In 2018, the world’s first AI-written novel was revealed: 1 the Road. Although the response to the text was mixed, it sparked an important and terrifying discussion: how long will it be until computer-produced art floods the market and replaces human-made work? This prescient question is central to Paul Hyett’s new feature Peripheral where a computer slowly usurps a writer to become the main author behind the book. However, much like that first AI-produced piece of fiction, the response to this movie will likely be mixed. Although there is a lot to like, it’s unfortunately bogged down by confusing and clichéd choices.
Bobbi Johnson (Hannah Arterton) is a writer struggling to produce a follow-up to her celebrated debut novel, which was so popular and incendiary that it sparked nation-wide protests. Facing crippling bills and upcoming deadlines, Bobbi lets her publisher install a state-of-the-art computer for her to use – a device that supposedly takes the “work” out of writing. However, as her deadline nears, Bobbi feels the computer wield more power both over the new novel and herself, leaving her to question who is really in control.
The central conceit of this computer-influenced work is handled wonderfully, tapping into contemporary discussions with ease. Writer Dan Schaffer cleverly ties in ideas of capitalism and class-control with the use of AI; the computer represents themes of freedom and control. Peripheral its less about a robot writing a book and more about how the ruling class would use such a robot to oppress the disenfranchised. Reinforced by Hyett’s visual digital/analogue dichotomy and Arterton’s fantastic turn as woman-of-the-people Bobbi, this film is expertly placed to explore not only AI-produced work but also the ramifications of late-stage capitalism.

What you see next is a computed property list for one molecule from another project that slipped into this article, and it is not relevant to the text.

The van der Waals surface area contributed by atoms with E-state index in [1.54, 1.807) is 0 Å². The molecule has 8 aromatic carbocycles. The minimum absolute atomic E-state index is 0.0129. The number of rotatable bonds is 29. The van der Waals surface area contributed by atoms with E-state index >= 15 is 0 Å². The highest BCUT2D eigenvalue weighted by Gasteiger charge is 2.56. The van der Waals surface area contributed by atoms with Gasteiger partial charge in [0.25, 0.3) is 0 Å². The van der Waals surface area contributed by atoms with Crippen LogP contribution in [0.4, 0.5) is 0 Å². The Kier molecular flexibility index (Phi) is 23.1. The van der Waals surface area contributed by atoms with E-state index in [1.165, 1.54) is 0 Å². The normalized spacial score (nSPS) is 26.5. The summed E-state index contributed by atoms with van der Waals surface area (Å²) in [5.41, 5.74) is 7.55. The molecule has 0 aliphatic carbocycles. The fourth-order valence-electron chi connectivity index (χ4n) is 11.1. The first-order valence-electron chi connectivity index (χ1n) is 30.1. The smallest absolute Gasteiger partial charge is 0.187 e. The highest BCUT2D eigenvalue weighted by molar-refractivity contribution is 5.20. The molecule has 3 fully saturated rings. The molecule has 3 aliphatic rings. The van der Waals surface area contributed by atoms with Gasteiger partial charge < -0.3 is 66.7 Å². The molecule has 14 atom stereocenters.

However, this excellent commentary is somewhat lost under a deluge of cliché choices. Between the junkie ex-boyfriend, money-obsessed boss, crazed stalker-fan and mysterious older man, Peripheral feels bereft of any original characterisation; there’s nothing here that we haven’t seen before. Moreover, ideas and motifs are introduced and dropped at breakneck speed, causing the viewer to wonder if what they’re seeing amounts to anything meaningful or is just a perfidious attempt to shock them. It’s a shame, as the underlying exploration of computer-aided art is fantastic, but the one-note characters and over-the-top gory imagery may be too much of a turn-off for the average viewer.
Peripheral is released digitally on demand on 3rd August 2020.
Watch the trailer for Peripheral here: